Yes but it is really irrelevant here since carbon dating isn't doable past 60K years or so. Why it was brought up regarding a 20M year old lizard is beyond me.

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You bring up a good point.

I wonder how long it takes various tree saps to actually harden into what we call "amber" I suppose I could Google that.

Maybe I could "fast track" the hardening through UV lamps. Just kidding of course.

Even still, I presume that preservation starts with sap encasement before final hardening. Perhaps the degree of tissue preservation is dependent on the type of tree sap(how the sap affects tissues, etc...). I don't know.

In any event, you are more than welcome to carve your initials.

Ah heck, maybe I should just make it simple and encase my dead body in fast drying liquid plastic.

But to be in amber sounds more archealogicaly appealing. :passifier:

What about raw maple syrup? We could probably get ahold of a ton of that and lay you out in a box and encase you in it.... :clap:

Probably it would not be transparent though. Not immediately anyway.

Probably work real well if we freeze dried you first... get rid of the decomposition agents and water.

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Yes but it is really irrelevant here since carbon dating isn't doable past 60K years or so. Why it was brought up regarding a 20M year old lizard is beyond me.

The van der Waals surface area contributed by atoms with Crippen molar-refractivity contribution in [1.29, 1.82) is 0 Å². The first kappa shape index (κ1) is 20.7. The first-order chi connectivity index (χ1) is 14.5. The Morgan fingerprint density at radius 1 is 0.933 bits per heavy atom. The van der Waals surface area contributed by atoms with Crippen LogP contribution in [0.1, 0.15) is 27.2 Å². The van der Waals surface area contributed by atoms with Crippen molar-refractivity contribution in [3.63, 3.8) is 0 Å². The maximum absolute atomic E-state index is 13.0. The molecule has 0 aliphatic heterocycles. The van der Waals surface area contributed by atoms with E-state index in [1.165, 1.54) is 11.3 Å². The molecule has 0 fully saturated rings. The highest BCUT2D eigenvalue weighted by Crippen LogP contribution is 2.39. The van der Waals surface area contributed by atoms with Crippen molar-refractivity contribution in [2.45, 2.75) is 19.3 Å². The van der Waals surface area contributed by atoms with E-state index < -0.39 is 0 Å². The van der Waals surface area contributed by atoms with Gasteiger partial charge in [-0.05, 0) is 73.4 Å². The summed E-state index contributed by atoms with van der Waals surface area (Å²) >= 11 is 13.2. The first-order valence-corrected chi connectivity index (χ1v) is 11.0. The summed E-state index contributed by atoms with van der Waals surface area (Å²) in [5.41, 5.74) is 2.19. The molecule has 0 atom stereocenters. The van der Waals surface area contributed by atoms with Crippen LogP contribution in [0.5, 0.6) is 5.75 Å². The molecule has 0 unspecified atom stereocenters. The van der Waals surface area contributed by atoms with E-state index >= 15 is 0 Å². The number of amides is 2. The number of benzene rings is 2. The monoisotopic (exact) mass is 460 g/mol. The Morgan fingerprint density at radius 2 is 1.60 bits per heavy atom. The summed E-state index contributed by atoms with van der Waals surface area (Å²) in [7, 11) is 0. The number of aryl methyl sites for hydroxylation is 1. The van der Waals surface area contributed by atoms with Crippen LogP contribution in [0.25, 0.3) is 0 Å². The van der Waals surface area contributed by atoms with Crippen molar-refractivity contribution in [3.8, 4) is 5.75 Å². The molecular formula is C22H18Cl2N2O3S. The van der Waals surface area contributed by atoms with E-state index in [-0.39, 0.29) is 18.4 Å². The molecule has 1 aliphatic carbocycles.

Because Earth is "only 6000 years old"? :innocent:

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Posted (edited)

Because Earth is "only 6000 years old"? :innocent:

First it was 60K as in 60,000 years, not 6000 and the reason is beyond 60K years there isn't enough trace C14 to separate from the background radiation. Some use an accelerator method in certain circumstances that can extend the time to 100K years.

Edited by Merc14

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First it was 60K as in 60,000 years, not 6000 and the reason is beyond 60K years there isn't enough trace C14 to separate from the background radiation. Some use an accelerator method in certain circumstances that can extend the time to 100K years http://lmgtfy.com/?q=carbon+dating

I am talking about those who claim that 14C is unreliable. They claim it can't be because the Earth is only 6000 years old. Sorry for the confusion.

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I am talking about those who claim that 14C is unreliable. They claim it can't be because the Earth is only 6000 years old. Sorry for the confusion.

Ahh, the man road dinosaurs crowd. Silliness squared.

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Yes but it is really irrelevant here since carbon dating isn't doable past 60K years or so. Why it was brought up regarding a 20M year old lizard is beyond me.

Carbon dating wasn't mentioned in the article, creationists don't know what they're arguing against most the time.
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Someone please straighten me out but aren't there dozens of these methods of dating things based on the varying half-lives of the elements involved and isn't C-14 only one used for quite recent things that contain organic matter?